# Question about multi level structure for likelihood

I am working on a modeling problem where the regression is perfectly suited for a hierarchical structure. However, after inspecting the data, it seems that the response variable has different mean and standard deviation for each group. This might be a straightforward problem, but I wondering how to extend the multilevel structure to the noise in the likelihood. e.g., if we have some x-data and some y-data with four groups, we might model like likelihood as:

``````intercept = pm.Normal(..., dims=groups)
slope     = pm.Normal(..., dims=groups)

mu = intercept[group] + slope[group]*x-data

err = pm.HalfNormal(...)

likelihood = pm.Normal(..., mu = mu, sigma = err, dims="obs_id")
``````

This works fine in general, but it assumes a single noise param for all groups. Is it as simple as changing the noise to be something like:

``````err = pm.__SOME_DISTRIBUTION__('err', .... , dims=groups)
``````

I wrote a full working example with simulated data. This question is based off of a problem that I am actually working on, but for simplicity in understanding, I am working with the simulated set. I was able to get the above approach to work, but (a) I am not sure if this is a correct approach, and (b) how to appropriately model the noise when I need prior and hyperprior.

Here is the notebook on colab. I thought it was clearer than trying to fit all the code/figures into one long post.

Thanks!

You can use a hierarchical normal prior and exponentiate it. Or a LogNormal which is exactly the same.

Great, thanks for the reply! So you mean something like this:

``````# Normal prior with exponential
err_mu     = pm.Normal("err_mu", mu=0, sigma=10)
err_sigma  = pm.HalfNormal("err_sigma", 1)
err        = pm.math.exp(pm.Normal("err", mu=err_mu, sigma=err_sigma, dims=("group"))

# Log normal for all?
err_mu    = pm.LogNormal("err_mu", mu=0, sigma=0.25)
err_sigma = pm.LogNormal("err_sigma", mu=0, sigma=0.25)
err       = pm.LogNormal("err", mu=err_mu, sigma=err_sigma, dims=("group"))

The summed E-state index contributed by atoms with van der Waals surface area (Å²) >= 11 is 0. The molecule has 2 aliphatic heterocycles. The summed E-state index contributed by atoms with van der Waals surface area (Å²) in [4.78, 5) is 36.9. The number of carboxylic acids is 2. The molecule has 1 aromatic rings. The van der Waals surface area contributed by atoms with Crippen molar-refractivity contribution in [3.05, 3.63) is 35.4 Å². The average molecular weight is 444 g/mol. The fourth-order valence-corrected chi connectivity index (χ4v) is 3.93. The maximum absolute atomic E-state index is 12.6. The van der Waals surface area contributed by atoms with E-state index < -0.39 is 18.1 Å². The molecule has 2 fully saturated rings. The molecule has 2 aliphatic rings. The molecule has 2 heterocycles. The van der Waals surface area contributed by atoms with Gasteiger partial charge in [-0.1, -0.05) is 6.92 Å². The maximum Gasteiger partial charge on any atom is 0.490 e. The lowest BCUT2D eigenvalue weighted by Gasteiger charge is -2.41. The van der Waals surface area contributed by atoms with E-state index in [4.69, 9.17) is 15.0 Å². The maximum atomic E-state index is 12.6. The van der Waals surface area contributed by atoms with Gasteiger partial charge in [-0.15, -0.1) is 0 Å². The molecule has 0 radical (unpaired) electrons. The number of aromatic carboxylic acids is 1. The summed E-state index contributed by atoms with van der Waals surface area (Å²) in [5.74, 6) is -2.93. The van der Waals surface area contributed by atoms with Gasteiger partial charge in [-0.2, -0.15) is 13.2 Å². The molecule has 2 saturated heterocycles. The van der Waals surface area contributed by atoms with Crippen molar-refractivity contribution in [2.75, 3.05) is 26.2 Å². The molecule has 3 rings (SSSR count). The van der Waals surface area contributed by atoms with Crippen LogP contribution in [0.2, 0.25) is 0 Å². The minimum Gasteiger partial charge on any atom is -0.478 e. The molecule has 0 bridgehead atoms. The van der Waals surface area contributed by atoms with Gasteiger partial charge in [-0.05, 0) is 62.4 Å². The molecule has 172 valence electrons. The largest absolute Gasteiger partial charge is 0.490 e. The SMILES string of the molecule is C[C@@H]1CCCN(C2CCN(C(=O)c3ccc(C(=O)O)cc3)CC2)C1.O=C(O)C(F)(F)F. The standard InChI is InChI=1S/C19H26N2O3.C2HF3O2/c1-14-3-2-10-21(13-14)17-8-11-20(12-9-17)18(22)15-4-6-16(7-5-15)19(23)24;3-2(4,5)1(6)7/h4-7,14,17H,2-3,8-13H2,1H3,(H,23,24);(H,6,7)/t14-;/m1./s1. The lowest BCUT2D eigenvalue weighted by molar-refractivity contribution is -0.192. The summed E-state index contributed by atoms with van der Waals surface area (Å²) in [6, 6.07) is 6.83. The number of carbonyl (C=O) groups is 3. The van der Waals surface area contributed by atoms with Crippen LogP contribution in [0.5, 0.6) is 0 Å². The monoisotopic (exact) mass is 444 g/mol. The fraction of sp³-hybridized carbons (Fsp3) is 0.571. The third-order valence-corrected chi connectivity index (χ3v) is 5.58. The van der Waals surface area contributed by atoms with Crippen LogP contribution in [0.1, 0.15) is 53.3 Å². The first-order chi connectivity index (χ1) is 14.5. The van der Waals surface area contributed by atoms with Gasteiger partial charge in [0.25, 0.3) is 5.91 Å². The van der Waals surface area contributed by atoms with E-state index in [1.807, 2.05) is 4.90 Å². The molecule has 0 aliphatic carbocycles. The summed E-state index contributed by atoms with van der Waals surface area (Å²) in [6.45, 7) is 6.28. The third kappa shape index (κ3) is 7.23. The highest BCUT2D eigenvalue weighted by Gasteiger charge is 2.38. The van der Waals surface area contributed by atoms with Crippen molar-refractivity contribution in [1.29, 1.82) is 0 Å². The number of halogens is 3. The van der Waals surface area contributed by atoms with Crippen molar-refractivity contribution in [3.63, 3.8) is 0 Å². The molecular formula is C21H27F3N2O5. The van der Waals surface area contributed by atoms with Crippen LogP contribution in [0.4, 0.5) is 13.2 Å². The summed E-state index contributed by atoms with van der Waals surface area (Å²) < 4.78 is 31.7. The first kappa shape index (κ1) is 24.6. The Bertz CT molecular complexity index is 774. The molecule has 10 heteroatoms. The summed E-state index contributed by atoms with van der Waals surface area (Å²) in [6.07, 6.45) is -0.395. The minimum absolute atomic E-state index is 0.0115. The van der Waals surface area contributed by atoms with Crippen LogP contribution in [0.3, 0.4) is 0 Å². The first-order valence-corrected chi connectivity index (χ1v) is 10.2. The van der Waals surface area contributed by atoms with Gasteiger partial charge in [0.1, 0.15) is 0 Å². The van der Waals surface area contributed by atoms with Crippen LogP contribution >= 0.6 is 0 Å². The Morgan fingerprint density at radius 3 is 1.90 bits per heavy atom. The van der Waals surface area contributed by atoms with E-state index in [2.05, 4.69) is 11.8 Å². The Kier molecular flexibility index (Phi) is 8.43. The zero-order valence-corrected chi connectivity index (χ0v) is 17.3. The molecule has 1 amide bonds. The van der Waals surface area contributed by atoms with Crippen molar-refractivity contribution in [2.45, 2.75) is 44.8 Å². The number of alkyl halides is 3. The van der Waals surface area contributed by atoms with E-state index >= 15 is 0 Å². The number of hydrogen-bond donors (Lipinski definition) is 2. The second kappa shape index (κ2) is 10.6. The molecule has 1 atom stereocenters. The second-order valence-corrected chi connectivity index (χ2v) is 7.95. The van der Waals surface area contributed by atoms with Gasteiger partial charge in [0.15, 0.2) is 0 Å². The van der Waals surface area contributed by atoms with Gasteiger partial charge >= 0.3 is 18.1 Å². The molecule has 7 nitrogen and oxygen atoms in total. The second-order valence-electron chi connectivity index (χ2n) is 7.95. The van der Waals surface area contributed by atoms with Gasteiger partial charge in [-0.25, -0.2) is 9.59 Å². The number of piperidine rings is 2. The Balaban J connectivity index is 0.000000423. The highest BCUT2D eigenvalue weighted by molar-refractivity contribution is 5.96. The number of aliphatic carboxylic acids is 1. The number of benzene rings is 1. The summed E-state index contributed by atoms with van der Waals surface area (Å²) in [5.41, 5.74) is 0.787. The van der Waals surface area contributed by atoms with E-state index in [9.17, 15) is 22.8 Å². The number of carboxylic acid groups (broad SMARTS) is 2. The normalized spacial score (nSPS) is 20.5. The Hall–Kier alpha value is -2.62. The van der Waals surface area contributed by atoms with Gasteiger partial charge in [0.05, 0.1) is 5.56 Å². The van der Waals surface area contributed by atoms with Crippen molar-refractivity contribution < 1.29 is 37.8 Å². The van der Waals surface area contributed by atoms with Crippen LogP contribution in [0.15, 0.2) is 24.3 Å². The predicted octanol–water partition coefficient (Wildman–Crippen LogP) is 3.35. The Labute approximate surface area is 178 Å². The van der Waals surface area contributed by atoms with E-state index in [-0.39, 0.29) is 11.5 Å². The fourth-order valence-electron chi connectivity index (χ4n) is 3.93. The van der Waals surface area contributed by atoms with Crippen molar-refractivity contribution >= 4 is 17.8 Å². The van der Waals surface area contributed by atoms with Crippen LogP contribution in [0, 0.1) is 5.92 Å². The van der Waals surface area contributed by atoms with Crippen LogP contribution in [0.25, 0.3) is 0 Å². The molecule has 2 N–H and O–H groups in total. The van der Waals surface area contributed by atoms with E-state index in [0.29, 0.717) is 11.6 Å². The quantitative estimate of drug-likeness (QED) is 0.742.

# Mean of distribution
mu = intercept[groupidx] + slope[groupidx]*xdata

# Likelihood
y_likelihood = pm.Normal("y_likelihood", mu=mu, sigma=err[groupidx], observed=ydata, dims="obs_id")
``````

or am I getting it entirely wrong?

On a more fundamental note, are there any suggested resources for how to model noise? Is it something that really makes a difference? EDIT: what I mean by makes a difference, for some processes we may not have any idea what generates the noise in the likelihood, so in this case do we just want to test distributions until our model achieves good performance?

UPDATE:

I tried both

``````    # Log normal distribution for lambda param
sigma_err  = pm.Lognormal('sigm_err',mu=0, sigma=0.5)
# Exponentional distribution for likelihood noise
err        = pm.Exponential("err",lam=sigma_err,dims=("group"))

# All log normal
err_mu    = pm.LogNormal("err_mu", mu=0, sigma=0.25)
err_sigma = pm.LogNormal("err_sigma", mu=0, sigma=0.25)
err       = pm.LogNormal("err", mu=err_mu, sigma=err_sigma, dims=("group"))
``````

and both worked w/o divergence. Both converged on nearly the same solution, but neither quite accurately captures the true likelihood noise. I also tried

``````err_mu     = pm.Normal("err_mu", mu=0, sigma=10)
err_sigma  = pm.HalfNormal("err_sigma", 1)
err        = pm.math.exp(pm.Normal("err", mu=err_mu, sigma=err_sigma, dims=("group")))
``````

and that failed miserably with hundreds of divergences.

Any input on this? Truthfully, the only intuition I have is that the noise should be positive. Otherwise, I am sort of guessing as to how to select and appropriate distribution.